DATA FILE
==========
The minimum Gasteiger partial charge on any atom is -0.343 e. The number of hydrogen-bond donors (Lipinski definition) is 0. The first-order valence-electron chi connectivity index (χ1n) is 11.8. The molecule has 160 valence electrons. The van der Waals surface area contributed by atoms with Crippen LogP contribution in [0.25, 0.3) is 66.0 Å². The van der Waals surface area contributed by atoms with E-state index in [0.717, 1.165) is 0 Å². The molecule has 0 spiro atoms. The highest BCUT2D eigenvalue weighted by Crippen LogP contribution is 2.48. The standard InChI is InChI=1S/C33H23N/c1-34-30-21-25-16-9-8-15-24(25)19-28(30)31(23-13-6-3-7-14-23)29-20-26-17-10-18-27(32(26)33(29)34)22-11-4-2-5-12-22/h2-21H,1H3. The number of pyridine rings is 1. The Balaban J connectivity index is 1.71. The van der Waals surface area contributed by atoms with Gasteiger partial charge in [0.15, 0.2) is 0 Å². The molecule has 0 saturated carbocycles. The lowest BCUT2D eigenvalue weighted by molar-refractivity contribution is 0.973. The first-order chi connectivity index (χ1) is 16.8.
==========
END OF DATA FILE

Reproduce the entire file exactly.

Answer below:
The minimum Gasteiger partial charge on any atom is -0.343 e. The number of hydrogen-bond donors (Lipinski definition) is 0. The first-order valence-electron chi connectivity index (χ1n) is 11.8. The molecule has 160 valence electrons. The van der Waals surface area contributed by atoms with Crippen LogP contribution in [0.25, 0.3) is 66.0 Å². The van der Waals surface area contributed by atoms with E-state index in [0.717, 1.165) is 0 Å². The molecule has 0 spiro atoms. The highest BCUT2D eigenvalue weighted by Crippen LogP contribution is 2.48. The standard InChI is InChI=1S/C33H23N/c1-34-30-21-25-16-9-8-15-24(25)19-28(30)31(23-13-6-3-7-14-23)29-20-26-17-10-18-27(32(26)33(29)34)22-11-4-2-5-12-22/h2-21H,1H3. The number of pyridine rings is 1. The Balaban J connectivity index is 1.71. The van der Waals surface area contributed by atoms with Gasteiger partial charge in [0.15, 0.2) is 0 Å². The molecule has 0 saturated carbocycles. The lowest BCUT2D eigenvalue weighted by molar-refractivity contribution is 0.973. The first-order chi connectivity index (χ1) is 16.8.